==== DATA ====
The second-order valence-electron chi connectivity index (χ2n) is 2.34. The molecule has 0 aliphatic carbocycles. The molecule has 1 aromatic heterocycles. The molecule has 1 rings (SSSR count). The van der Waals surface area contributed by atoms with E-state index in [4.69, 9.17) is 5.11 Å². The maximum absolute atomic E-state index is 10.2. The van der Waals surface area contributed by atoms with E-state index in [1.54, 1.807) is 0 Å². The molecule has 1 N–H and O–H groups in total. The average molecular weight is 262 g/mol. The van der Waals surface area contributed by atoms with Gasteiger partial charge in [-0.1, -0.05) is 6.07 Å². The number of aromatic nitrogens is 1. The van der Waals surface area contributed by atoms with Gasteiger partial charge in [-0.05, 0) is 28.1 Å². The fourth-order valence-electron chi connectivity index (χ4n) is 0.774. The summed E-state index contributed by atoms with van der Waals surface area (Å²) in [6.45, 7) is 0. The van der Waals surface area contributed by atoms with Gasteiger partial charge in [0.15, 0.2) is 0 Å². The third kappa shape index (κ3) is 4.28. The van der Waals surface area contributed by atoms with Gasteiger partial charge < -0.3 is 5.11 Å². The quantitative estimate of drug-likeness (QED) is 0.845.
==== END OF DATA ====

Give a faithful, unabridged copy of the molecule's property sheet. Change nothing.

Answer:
The second-order valence-electron chi connectivity index (χ2n) is 2.34. The molecule has 0 aliphatic carbocycles. The molecule has 1 aromatic heterocycles. The molecule has 1 rings (SSSR count). The van der Waals surface area contributed by atoms with E-state index in [4.69, 9.17) is 5.11 Å². The maximum absolute atomic E-state index is 10.2. The van der Waals surface area contributed by atoms with E-state index in [1.54, 1.807) is 0 Å². The molecule has 1 N–H and O–H groups in total. The average molecular weight is 262 g/mol. The van der Waals surface area contributed by atoms with Gasteiger partial charge in [-0.1, -0.05) is 6.07 Å². The number of aromatic nitrogens is 1. The van der Waals surface area contributed by atoms with Gasteiger partial charge in [-0.05, 0) is 28.1 Å². The fourth-order valence-electron chi connectivity index (χ4n) is 0.774. The summed E-state index contributed by atoms with van der Waals surface area (Å²) in [6.45, 7) is 0. The van der Waals surface area contributed by atoms with Gasteiger partial charge in [0.15, 0.2) is 0 Å². The third kappa shape index (κ3) is 4.28. The van der Waals surface area contributed by atoms with Gasteiger partial charge < -0.3 is 5.11 Å². The quantitative estimate of drug-likeness (QED) is 0.845.